at night, we would sit around that table and sing. Mom had a good voice. My dad had a harmonica and
had an excellent voice. We could all sing a little bit, all but me. I lost it somewhere. When the
talents were passed out, I was behind the door (Ha, ha, ha.) I can remember that we would just sit
around and sing as a family group. Greenville was lots bigger when we were down there."
Vona and Theo were married on the 23rd of December, 1922 at the home of her parents. Eva and
William were living in a home in Beaver at that time. They moved to Beaver in April of 1922.
Vona: "We lived up East of Beaver. We had to trudge up a lane, as I remember."
"There was an awful lot of freighting going on. I can remember my Dad. That was about the main
source of his income. My dad freighted from Milford to Beaver because nothing came in, you see,
by truck. It all came in to Milford on the railroad. They would get it and bring it to Beaver.
My dad freighted even coal and everything."
What kind of disposition did your parents have? Vona: "My dad was an easy going man, a very
loving man. My mother was more of a high strung person. My mother had alot more of a temper
than my dad. My dad was just a real sweetie. So was my mother for that matter. My dad was just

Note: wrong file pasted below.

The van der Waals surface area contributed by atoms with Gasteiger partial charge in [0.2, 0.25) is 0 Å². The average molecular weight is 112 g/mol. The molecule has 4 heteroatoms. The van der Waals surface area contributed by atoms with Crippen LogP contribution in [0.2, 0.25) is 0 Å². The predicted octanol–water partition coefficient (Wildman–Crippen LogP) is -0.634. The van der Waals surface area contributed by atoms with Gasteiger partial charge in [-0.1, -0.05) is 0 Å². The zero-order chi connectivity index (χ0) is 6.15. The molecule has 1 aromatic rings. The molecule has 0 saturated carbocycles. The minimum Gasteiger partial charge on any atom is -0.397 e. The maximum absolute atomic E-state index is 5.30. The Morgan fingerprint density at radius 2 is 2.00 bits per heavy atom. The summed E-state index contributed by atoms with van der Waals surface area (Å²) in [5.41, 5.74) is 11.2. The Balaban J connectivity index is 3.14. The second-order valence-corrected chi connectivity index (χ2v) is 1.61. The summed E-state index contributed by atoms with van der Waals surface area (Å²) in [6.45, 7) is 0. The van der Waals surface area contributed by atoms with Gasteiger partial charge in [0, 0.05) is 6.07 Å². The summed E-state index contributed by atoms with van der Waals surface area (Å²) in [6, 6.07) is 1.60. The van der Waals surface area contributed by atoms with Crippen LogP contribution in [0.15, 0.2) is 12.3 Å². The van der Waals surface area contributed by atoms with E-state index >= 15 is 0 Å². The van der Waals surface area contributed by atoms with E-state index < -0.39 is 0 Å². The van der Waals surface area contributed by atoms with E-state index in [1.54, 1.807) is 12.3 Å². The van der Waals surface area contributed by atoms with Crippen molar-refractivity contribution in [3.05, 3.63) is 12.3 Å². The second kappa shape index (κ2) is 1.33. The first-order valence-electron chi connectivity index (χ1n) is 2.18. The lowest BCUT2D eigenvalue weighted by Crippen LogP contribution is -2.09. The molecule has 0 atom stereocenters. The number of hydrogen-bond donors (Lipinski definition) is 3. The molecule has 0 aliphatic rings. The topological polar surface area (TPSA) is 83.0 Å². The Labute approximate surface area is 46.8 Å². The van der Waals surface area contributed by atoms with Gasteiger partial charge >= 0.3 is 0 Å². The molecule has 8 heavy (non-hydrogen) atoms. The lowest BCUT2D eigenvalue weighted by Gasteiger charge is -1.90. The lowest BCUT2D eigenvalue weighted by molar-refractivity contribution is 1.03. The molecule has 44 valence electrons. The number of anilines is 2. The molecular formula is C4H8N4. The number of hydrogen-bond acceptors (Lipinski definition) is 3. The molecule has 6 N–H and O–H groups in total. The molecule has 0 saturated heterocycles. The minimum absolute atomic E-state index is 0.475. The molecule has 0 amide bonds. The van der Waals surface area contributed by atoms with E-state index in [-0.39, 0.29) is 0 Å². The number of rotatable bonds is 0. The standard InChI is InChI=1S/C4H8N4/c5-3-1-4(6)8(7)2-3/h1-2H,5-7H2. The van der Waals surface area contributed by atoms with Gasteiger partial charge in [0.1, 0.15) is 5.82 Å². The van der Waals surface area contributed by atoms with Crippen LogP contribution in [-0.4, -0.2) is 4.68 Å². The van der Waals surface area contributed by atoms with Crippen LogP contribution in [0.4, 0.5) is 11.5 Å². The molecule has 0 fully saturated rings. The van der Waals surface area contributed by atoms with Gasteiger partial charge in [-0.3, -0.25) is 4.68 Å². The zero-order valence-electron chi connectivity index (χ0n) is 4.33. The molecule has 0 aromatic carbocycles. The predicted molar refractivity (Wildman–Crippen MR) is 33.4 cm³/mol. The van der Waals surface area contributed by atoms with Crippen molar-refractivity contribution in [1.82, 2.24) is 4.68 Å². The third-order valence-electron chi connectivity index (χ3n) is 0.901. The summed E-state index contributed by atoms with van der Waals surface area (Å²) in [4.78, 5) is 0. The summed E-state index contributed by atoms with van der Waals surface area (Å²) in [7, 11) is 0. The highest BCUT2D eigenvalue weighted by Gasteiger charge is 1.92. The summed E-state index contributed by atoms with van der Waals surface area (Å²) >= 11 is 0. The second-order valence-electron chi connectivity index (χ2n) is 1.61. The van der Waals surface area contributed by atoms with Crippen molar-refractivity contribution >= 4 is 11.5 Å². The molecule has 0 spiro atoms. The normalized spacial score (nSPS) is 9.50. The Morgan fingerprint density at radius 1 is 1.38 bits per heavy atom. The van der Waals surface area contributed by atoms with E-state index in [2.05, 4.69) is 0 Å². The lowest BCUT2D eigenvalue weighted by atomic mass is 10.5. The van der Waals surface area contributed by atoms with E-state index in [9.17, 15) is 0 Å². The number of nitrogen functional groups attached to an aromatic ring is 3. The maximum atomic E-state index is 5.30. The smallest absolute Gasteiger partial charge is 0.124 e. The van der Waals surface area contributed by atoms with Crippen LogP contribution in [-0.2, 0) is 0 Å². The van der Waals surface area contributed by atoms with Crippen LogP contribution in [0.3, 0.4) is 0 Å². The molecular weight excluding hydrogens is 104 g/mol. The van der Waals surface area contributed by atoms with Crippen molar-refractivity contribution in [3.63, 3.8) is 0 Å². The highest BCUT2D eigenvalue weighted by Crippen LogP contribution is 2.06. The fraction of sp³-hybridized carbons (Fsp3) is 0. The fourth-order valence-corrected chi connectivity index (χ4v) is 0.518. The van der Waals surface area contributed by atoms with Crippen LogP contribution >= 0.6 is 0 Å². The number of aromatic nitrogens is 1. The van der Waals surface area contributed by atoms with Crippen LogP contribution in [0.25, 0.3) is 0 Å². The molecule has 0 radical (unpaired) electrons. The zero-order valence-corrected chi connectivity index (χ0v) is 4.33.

real, he was just really special. (she paused with a sort of reverence when she spoke of her
dad.) My mother was a hard working woman. They both were, as far as that went. My dad was more
of an even temper than my mother. I never really say temper from either one of them."
Shirley: "Grandpa always felt sorry for us because every Thanksgiving all of the adults got to
eat before the children. He thought that the children should be fed first and then let them go
out and play. He would put us on his shoulder. He was a big tall man. He would say it will only
be a few minutes and then you can eat. When you would go up there, and it was meal time, he would
say: "Well, did you bring a nickel?"
What kind of foods did you grow up with? Vona: "We always had a big garden. We had our pigs, all
our pork, beef, milk and butter. Mother baked bread every other day; big loaves of bread."
Shirley: "Grandma had a big blue granite pan that she made rice pudding in. She made rice pudding
almost every weekend. She had a cellar. The grandchildren used to love to go down there and find
some rice and raisen pudding. Grandma and Grandpa Easton were really special to us. They were very,
The following was written by a grandaughter:
Helen Easton Hunger
June 20, 1991